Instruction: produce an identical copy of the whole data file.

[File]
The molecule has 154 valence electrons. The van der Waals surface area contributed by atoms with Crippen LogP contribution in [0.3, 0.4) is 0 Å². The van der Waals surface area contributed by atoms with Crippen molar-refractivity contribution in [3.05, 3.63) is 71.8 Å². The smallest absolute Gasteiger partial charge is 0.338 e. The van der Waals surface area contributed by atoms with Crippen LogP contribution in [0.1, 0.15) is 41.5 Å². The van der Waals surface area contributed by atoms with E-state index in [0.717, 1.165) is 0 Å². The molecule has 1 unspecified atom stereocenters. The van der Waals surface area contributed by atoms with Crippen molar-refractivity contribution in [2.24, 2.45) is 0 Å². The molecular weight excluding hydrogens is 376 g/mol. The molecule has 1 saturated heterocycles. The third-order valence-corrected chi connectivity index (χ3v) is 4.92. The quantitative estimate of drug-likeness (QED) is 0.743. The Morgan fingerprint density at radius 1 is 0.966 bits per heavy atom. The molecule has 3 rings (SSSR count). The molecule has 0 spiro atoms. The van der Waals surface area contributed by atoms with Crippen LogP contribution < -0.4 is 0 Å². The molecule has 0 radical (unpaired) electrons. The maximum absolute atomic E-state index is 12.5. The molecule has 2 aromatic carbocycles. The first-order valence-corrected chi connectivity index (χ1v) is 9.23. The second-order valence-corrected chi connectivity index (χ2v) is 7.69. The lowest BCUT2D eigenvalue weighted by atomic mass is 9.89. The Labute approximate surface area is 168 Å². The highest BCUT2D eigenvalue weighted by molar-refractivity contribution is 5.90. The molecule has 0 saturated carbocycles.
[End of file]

The molecule has 154 valence electrons. The van der Waals surface area contributed by atoms with Crippen LogP contribution in [0.3, 0.4) is 0 Å². The van der Waals surface area contributed by atoms with Crippen molar-refractivity contribution in [3.05, 3.63) is 71.8 Å². The smallest absolute Gasteiger partial charge is 0.338 e. The van der Waals surface area contributed by atoms with Crippen LogP contribution in [0.1, 0.15) is 41.5 Å². The van der Waals surface area contributed by atoms with E-state index in [0.717, 1.165) is 0 Å². The molecule has 1 unspecified atom stereocenters. The van der Waals surface area contributed by atoms with Crippen molar-refractivity contribution in [2.24, 2.45) is 0 Å². The molecular weight excluding hydrogens is 376 g/mol. The molecule has 1 saturated heterocycles. The third-order valence-corrected chi connectivity index (χ3v) is 4.92. The quantitative estimate of drug-likeness (QED) is 0.743. The Morgan fingerprint density at radius 1 is 0.966 bits per heavy atom. The molecule has 3 rings (SSSR count). The molecule has 0 spiro atoms. The van der Waals surface area contributed by atoms with Crippen LogP contribution < -0.4 is 0 Å². The molecule has 0 radical (unpaired) electrons. The maximum absolute atomic E-state index is 12.5. The molecule has 2 aromatic carbocycles. The first-order valence-corrected chi connectivity index (χ1v) is 9.23. The second-order valence-corrected chi connectivity index (χ2v) is 7.69. The lowest BCUT2D eigenvalue weighted by atomic mass is 9.89. The Labute approximate surface area is 168 Å². The highest BCUT2D eigenvalue weighted by molar-refractivity contribution is 5.90. The molecule has 0 saturated carbocycles.